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PD Medicine and Healthcare MHE 046 Insulin is a hormone in the body that helps control glucose levels in the blood. It helps transport glucose from the bloodstream to the cells for energy. Glucose is needed by all cells to perform their functions.

People with type 1 diabetes are unable to make insulin. While those with type 2 diabetes can make insulin, the body is resistant to it and unable to use it appropriately. As a result, glucose builds up in the bloodstream and the cells become starved, which can lead to serious health problems.

Insulin Shots

If you have diabetes, you may need to take insulin shots to make up for your body’s inability to make or use naturally occurring insulin. You may need anywhere from 1-4 shots a day. The medication may also be given using a special injector pen or pump.

How much insulin you need depends on several factors, such as your:

  • Body weight
  • Body fat percentage
  • Physical activity level
  • Diet
  • Other medications that you take
  • Emotional health, including your level of stress
  • Overall health

Insulin Types

Here are different types of insulin that your doctor may prescribe and an approximate onset and duration of action:

TYPE ALSO CALLED DESCRIPTION ONSET DURATION GENERIC NAMES
Rapid-acting insulin Mealtime insulin

Usually taken before a meal to target the sugars consumed during mealtime Works quickly and does not last long

Lispro—5-30 minutes Aspart—5-30 minutes Glulisine—5-30 minutes Lispro—3-5 hours Aspart—3-5 hours Glulisine—3-5 hours Lispro Aspart Glulisine
Short-acting insulin Mealtime insulin

Usually taken before a meal to target the sugars consumed during mealtime Works quickly and does not last long

30-60 minutes 5-12 hours Regular insulin (U-100)
Intermediate-acting insulin Basal insulin Background insulin

Keeps blood sugar under control after rapid-acting insulin has stopped working Slowly absorbed by the body and is long-lasting

2-4 hours 10-18 hours NPH
Long-acting insulin Basal insulin Background insulin

Keeps blood sugar under control after rapid-acting insulin has stopped working Slowly absorbed by the body and is long-lasting

1-4 hours 18-24 hours Glargine (U-100) Detemir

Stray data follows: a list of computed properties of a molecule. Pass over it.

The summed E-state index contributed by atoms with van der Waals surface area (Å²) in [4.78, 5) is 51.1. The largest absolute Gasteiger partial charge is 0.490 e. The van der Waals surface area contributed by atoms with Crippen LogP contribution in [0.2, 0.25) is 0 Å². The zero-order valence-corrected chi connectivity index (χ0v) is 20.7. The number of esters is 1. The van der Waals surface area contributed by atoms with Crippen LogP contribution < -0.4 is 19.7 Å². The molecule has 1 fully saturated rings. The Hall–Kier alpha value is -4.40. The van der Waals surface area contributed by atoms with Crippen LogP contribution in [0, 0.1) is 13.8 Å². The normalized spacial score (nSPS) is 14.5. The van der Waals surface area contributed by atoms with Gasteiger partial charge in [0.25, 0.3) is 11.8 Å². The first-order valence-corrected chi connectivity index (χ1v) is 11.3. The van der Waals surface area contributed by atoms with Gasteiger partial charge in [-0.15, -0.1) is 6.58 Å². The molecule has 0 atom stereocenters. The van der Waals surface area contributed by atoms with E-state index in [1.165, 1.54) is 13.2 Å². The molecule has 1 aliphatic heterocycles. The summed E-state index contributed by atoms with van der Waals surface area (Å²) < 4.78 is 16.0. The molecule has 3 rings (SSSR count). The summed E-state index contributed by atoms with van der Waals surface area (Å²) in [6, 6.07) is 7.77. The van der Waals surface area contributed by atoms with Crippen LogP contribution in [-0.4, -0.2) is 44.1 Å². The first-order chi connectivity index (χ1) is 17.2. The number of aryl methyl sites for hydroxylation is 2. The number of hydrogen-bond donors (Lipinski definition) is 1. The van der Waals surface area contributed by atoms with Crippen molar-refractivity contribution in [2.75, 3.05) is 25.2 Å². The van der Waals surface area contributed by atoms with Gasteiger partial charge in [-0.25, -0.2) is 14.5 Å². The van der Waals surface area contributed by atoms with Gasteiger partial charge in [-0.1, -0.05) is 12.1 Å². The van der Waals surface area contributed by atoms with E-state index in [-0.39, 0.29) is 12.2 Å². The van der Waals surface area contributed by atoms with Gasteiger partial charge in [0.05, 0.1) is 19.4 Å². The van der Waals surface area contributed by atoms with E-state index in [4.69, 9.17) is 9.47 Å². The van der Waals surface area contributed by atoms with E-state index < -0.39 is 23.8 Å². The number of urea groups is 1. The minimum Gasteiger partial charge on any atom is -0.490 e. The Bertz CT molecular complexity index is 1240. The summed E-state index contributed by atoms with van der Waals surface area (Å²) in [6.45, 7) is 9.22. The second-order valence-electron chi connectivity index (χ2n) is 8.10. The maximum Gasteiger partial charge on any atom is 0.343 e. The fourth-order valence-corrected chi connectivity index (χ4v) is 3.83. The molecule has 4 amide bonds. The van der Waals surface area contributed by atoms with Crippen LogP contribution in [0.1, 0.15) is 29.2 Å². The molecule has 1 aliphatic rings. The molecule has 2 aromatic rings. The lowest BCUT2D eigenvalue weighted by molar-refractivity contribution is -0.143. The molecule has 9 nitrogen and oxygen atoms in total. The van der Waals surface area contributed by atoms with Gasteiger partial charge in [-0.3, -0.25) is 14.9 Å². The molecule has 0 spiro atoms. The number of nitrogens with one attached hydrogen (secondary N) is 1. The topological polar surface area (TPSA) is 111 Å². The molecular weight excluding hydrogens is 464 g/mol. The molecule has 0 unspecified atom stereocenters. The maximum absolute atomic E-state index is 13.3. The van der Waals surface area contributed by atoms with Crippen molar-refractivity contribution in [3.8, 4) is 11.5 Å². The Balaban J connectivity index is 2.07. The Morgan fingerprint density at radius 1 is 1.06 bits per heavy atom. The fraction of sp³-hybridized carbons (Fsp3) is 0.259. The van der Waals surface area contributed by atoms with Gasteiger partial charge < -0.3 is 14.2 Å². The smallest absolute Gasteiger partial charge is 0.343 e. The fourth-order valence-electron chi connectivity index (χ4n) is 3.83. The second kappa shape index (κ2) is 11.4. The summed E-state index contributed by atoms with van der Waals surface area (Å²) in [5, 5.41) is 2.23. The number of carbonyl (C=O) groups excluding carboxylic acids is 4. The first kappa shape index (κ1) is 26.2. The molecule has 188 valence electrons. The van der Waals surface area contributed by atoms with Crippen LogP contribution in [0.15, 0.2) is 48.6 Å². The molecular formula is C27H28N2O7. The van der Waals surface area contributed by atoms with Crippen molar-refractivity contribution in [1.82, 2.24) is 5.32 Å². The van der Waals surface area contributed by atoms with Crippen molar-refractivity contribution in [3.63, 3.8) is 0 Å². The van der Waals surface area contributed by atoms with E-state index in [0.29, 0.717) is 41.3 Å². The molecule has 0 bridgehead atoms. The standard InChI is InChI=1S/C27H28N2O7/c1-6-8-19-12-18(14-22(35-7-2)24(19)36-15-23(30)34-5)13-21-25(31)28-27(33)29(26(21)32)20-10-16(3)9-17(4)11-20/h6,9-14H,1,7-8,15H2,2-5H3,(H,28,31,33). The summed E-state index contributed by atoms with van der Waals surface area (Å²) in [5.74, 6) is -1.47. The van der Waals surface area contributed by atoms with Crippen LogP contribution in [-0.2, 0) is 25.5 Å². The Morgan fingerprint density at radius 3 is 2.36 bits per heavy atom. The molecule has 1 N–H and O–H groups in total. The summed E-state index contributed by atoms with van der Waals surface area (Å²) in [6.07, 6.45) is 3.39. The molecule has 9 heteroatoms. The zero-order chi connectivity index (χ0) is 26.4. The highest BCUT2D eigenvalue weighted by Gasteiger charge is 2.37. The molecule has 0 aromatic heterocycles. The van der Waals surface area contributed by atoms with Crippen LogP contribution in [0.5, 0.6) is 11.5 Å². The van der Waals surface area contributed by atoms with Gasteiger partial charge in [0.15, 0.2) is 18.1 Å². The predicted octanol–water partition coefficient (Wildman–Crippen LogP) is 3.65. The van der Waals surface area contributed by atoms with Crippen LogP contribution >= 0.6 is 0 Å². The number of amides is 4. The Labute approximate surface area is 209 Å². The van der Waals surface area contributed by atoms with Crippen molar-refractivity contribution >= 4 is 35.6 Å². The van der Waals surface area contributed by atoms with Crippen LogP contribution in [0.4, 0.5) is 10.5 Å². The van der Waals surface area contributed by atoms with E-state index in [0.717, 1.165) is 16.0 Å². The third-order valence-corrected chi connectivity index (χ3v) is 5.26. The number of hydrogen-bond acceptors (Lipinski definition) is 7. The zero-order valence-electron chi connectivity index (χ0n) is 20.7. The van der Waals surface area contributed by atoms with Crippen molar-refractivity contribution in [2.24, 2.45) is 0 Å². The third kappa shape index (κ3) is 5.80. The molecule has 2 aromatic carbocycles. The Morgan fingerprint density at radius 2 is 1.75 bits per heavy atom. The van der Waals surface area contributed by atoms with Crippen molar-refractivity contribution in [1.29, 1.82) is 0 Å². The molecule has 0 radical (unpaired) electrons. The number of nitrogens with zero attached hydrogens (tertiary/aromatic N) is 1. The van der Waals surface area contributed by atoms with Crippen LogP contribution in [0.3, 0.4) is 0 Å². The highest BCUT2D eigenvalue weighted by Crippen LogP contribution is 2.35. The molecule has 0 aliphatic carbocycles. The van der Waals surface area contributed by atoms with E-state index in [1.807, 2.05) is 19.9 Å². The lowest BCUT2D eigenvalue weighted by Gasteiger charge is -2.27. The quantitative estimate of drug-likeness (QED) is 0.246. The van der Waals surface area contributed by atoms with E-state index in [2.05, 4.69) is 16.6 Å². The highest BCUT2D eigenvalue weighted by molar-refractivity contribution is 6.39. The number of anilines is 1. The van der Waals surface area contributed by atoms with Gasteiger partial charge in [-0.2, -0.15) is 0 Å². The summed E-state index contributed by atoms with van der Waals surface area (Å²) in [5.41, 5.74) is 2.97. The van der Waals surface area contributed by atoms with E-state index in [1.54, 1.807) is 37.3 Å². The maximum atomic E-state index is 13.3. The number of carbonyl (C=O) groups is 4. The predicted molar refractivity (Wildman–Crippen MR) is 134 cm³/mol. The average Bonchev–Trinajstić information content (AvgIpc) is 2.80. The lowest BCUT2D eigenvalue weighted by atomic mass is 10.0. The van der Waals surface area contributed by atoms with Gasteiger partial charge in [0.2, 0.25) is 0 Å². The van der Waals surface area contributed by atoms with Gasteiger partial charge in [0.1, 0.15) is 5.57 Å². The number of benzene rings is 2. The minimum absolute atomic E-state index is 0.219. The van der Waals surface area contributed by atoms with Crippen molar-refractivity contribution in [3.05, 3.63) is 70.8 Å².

There is also premixed insulin, which is a combination of two types. The mix usually consists of rapid- or short-acting insulin combined with intermediate-acting insulin.

You and your doctor will create a diabetes management plan that will outline steps for controlling your diabetes, which involves diet, physical activity, and medications like insulin. You may need to try different insulin doses or types until you find the regimen that works best for you.

  • American Diabetes Association

    http://www.diabetes.org

  • National Institute of Diabetes and Digestive and Kidney Diseases

    http://www.niddk.nih.gov

  • Canadian Diabetes Association

    http://www.diabetes.ca

  • Public Health Agency of Canada

    http://www.phac-aspc.gc.ca

  • Blair E. Insulin A to Z: a guide on different types of insulin. Joslin Diabetes Center website. Available at: http://www.joslin.org/info/insulin%5Fa%5Fto%5Fz%5Fa%5Fguide%5Fon%5Fdifferent%5Ftypes%5Fof%5Finsulin.html. Accessed July 14, 2015.

  • Diabetes: Insulin therapy. American Academy of Family Physcians Family Doctor website. Available at: http://familydoctor.org/familydoctor/en/diseases-conditions/diabetes/treatment/insulin-therapy.html. Updated May 2014. Accessed July 14, 2015.

  • Insulin management. EBSCO DynaMed website. Available at: http://www.ebscohost.com/dynamed. Updated April 20, 2015. Accessed July 14, 2015.

  • Types of insulin. National Institute of Diabetes and Digestive and Kidney Diseases website. Available at: http://www.niddk.nih.gov/health-information/health-topics/Diabetes/diabetes-medicines/Pages/insert%5FC.aspx. Accessed July 14, 2015.

  • Types of insulin and how they work. Group Health website. Available at: https://www.ghc.org/healthAndWellness/index.jhtml?item=%2fcommon%2fhealthAndWellness%2fconditions%2fdiabetes%2finsulinTypes.html. Updated June 12, 2015. Accessed July 14, 2015.